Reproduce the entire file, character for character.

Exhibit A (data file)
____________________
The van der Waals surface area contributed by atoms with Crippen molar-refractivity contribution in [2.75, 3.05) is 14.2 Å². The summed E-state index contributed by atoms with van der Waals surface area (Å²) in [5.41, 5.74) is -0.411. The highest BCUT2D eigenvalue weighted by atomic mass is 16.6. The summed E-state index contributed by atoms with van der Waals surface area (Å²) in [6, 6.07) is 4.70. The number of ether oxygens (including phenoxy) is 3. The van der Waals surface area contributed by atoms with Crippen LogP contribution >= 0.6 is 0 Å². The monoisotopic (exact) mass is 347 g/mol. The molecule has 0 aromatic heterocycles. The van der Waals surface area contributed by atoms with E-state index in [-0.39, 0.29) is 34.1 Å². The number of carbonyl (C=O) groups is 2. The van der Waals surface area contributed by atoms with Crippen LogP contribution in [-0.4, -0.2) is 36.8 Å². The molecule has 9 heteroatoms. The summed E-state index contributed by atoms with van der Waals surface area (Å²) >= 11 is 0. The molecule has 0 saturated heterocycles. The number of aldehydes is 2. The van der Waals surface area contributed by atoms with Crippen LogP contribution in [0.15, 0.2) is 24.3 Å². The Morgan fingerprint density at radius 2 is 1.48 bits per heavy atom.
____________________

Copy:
The van der Waals surface area contributed by atoms with Crippen molar-refractivity contribution in [2.75, 3.05) is 14.2 Å². The summed E-state index contributed by atoms with van der Waals surface area (Å²) in [5.41, 5.74) is -0.411. The highest BCUT2D eigenvalue weighted by atomic mass is 16.6. The summed E-state index contributed by atoms with van der Waals surface area (Å²) in [6, 6.07) is 4.70. The number of ether oxygens (including phenoxy) is 3. The van der Waals surface area contributed by atoms with Crippen LogP contribution >= 0.6 is 0 Å². The monoisotopic (exact) mass is 347 g/mol. The molecule has 0 aromatic heterocycles. The van der Waals surface area contributed by atoms with E-state index in [-0.39, 0.29) is 34.1 Å². The number of carbonyl (C=O) groups is 2. The van der Waals surface area contributed by atoms with Crippen LogP contribution in [-0.4, -0.2) is 36.8 Å². The molecule has 9 heteroatoms. The summed E-state index contributed by atoms with van der Waals surface area (Å²) >= 11 is 0. The molecule has 0 saturated heterocycles. The number of aldehydes is 2. The van der Waals surface area contributed by atoms with Crippen LogP contribution in [0.15, 0.2) is 24.3 Å². The Morgan fingerprint density at radius 2 is 1.48 bits per heavy atom.